Before I became a lawyer, I had this naive T.V. inspired understanding of the justice system. Anyone who went to court had a lawyer to advocate for them, unless they were nuts or had a genius level intellect, but in either case the gallery would gasp when the self represented litigant announced, “I am representing myself”.
However, the reality I came to know after becoming a lawyer myself is that the majority of people engaging with the Canadian justice system have no choice but to represent themselves at some stage in their legal proceedings.
Since taking on my first family law case over 10 years ago, I have been shocked by how many people have to represent themselves in court. In some jurisdictions, up to 70% of family law cases involve at least one person representing themselves – and the situation is getting worse. Judges, lawyers and academics have come to agree this has become an access to justice crisis.
But why? In my experience, most people don’t have the funds to hire a lawyer, yet they earn too much to qualify for Legal Aid. Sure, there are outliers who choose not to retain counsel because they believe they can do it themselves, but from what I have seen in my practice the primary reason is not having enough money.
If you are a single person earning more than $25,000 a year, or if you own your own home, you are not likely going to qualify for Legal Aid. But, if your yearly income is less than $70,000 you probably can’t afford a lawyer to take your case to trial.
Consider this: the average trial costs more than $35,000 for a family law case, but that does not account for all the steps that may be required beforehand, including negotiation, discovery and applications, which substantially increases costs. As a result, most middle-class Canadians do not have the funds to retain a lawyer to take their case to trial.
Unfortunately, Legal Aid funding across the country has been gutted over the past two decades. In B.C., Legal Aid spending was slashed by the provincial government by 40% in 2002. In 2019 in Ontario, the provincial government cut Legal Aid funding by 30%.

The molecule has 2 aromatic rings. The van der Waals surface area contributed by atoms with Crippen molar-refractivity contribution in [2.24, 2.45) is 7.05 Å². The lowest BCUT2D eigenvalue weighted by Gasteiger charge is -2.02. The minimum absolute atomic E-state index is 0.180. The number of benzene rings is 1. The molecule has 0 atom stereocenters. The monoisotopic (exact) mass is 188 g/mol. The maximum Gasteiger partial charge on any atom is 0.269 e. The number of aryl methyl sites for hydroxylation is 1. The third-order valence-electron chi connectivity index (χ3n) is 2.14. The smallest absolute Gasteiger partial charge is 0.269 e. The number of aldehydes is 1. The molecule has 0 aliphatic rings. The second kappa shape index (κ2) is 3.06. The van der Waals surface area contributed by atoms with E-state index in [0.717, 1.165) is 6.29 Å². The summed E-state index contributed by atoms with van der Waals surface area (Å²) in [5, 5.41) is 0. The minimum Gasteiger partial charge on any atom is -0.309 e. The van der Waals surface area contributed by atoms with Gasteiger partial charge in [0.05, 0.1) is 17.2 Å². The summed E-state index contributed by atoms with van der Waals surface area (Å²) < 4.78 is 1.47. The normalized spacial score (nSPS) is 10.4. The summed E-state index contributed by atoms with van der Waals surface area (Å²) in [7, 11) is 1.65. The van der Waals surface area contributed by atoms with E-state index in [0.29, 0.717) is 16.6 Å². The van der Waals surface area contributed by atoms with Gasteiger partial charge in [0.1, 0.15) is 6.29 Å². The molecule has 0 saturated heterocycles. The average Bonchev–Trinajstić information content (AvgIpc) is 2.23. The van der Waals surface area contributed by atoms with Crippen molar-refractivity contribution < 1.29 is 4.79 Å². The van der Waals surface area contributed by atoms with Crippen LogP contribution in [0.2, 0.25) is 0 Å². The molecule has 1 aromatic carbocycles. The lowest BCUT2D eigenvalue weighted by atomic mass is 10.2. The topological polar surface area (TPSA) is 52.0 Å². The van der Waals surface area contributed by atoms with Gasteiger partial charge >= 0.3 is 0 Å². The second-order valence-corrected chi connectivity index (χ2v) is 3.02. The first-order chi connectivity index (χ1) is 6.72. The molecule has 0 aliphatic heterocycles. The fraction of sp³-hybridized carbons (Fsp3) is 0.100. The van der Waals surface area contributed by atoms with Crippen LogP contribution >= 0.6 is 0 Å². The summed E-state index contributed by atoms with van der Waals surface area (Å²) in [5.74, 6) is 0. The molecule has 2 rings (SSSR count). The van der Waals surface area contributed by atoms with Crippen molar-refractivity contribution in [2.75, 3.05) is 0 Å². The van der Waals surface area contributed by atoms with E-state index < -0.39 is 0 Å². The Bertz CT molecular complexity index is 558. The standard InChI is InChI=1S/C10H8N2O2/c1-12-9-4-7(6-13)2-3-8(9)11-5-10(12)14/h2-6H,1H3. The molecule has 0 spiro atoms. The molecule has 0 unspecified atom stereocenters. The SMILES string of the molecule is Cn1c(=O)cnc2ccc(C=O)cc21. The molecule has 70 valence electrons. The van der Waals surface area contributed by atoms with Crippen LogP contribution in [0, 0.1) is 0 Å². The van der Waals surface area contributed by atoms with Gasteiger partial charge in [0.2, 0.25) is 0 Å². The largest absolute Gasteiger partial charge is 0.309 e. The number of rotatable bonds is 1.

These cuts not only reduce the number of people who qualify for a Legal Aid lawyer, they produce the opposite of their intended cost saving effect. The Canadian Forum on Civil Justice at Osgoode Hall Law School has found that every dollar spent on Legal Aid services can generate between $9 and $16 in other economic benefits. Also, research by the Canadian Department of Justice indicates that people who are navigating the court system without a lawyer require more court resources. They end up spending more time with court staff, often make errors on forms leading to repeat filings and cause adjournments due to procedural errors.
Of course, governments should be investing more into Legal Aid, but the tremendous cost of COVID 19 has made that even more unlikely. Therefore, part of the solution needs to come from innovations in the way that legal services are delivered. The legal industry has been very slow to modernize but the impacts of COVID 19 have thankfully sped this process up.
The vulnerabilities of the Canadian justice system were clearly exposed in 2020 by the COVID 19 pandemic. However, as outlined by the Canadian Bar Association’s 2021 report on the impact of COVID 19, No Turning Back, the courts have been forced into long overdue technological advancements like online filing systems and remote video conference hearings, which have improved access to justice, and which should not be abandoned once life returns to pre pandemic norms.